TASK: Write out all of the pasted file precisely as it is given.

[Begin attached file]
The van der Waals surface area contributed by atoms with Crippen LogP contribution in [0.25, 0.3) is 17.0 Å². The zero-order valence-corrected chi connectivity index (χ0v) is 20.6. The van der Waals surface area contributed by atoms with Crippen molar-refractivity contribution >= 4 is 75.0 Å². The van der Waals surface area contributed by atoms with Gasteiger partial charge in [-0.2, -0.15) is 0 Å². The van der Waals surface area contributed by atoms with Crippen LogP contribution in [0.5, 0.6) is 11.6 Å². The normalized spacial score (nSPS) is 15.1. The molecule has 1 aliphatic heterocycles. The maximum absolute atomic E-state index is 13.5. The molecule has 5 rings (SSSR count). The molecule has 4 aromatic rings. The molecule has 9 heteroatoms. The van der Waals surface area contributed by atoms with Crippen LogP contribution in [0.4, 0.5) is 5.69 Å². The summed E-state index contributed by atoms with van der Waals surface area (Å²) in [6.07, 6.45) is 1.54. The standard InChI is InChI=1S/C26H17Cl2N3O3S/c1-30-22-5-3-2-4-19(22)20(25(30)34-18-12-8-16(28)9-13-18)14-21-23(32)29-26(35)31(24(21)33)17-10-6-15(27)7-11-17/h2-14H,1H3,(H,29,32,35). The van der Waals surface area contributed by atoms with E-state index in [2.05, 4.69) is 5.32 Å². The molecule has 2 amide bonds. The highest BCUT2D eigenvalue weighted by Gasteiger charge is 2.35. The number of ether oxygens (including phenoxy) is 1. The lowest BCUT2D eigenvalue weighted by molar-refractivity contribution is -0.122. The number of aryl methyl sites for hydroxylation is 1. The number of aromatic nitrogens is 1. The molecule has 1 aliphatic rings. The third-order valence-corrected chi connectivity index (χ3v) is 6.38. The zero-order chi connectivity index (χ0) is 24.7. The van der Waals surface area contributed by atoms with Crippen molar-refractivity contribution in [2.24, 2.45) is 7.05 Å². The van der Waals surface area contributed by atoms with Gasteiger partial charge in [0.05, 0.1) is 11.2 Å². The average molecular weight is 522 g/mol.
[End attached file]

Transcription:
The van der Waals surface area contributed by atoms with Crippen LogP contribution in [0.25, 0.3) is 17.0 Å². The zero-order valence-corrected chi connectivity index (χ0v) is 20.6. The van der Waals surface area contributed by atoms with Crippen molar-refractivity contribution >= 4 is 75.0 Å². The van der Waals surface area contributed by atoms with Gasteiger partial charge in [-0.2, -0.15) is 0 Å². The van der Waals surface area contributed by atoms with Crippen LogP contribution in [0.5, 0.6) is 11.6 Å². The normalized spacial score (nSPS) is 15.1. The molecule has 1 aliphatic heterocycles. The maximum absolute atomic E-state index is 13.5. The molecule has 5 rings (SSSR count). The molecule has 4 aromatic rings. The molecule has 9 heteroatoms. The van der Waals surface area contributed by atoms with Crippen LogP contribution in [0.4, 0.5) is 5.69 Å². The summed E-state index contributed by atoms with van der Waals surface area (Å²) in [6.07, 6.45) is 1.54. The standard InChI is InChI=1S/C26H17Cl2N3O3S/c1-30-22-5-3-2-4-19(22)20(25(30)34-18-12-8-16(28)9-13-18)14-21-23(32)29-26(35)31(24(21)33)17-10-6-15(27)7-11-17/h2-14H,1H3,(H,29,32,35). The van der Waals surface area contributed by atoms with E-state index in [2.05, 4.69) is 5.32 Å². The molecule has 2 amide bonds. The highest BCUT2D eigenvalue weighted by Gasteiger charge is 2.35. The number of ether oxygens (including phenoxy) is 1. The lowest BCUT2D eigenvalue weighted by molar-refractivity contribution is -0.122. The number of aryl methyl sites for hydroxylation is 1. The number of aromatic nitrogens is 1. The molecule has 1 aliphatic rings. The third-order valence-corrected chi connectivity index (χ3v) is 6.38. The zero-order chi connectivity index (χ0) is 24.7. The van der Waals surface area contributed by atoms with Crippen molar-refractivity contribution in [2.24, 2.45) is 7.05 Å². The van der Waals surface area contributed by atoms with Gasteiger partial charge in [0.05, 0.1) is 11.2 Å². The average molecular weight is 522 g/mol.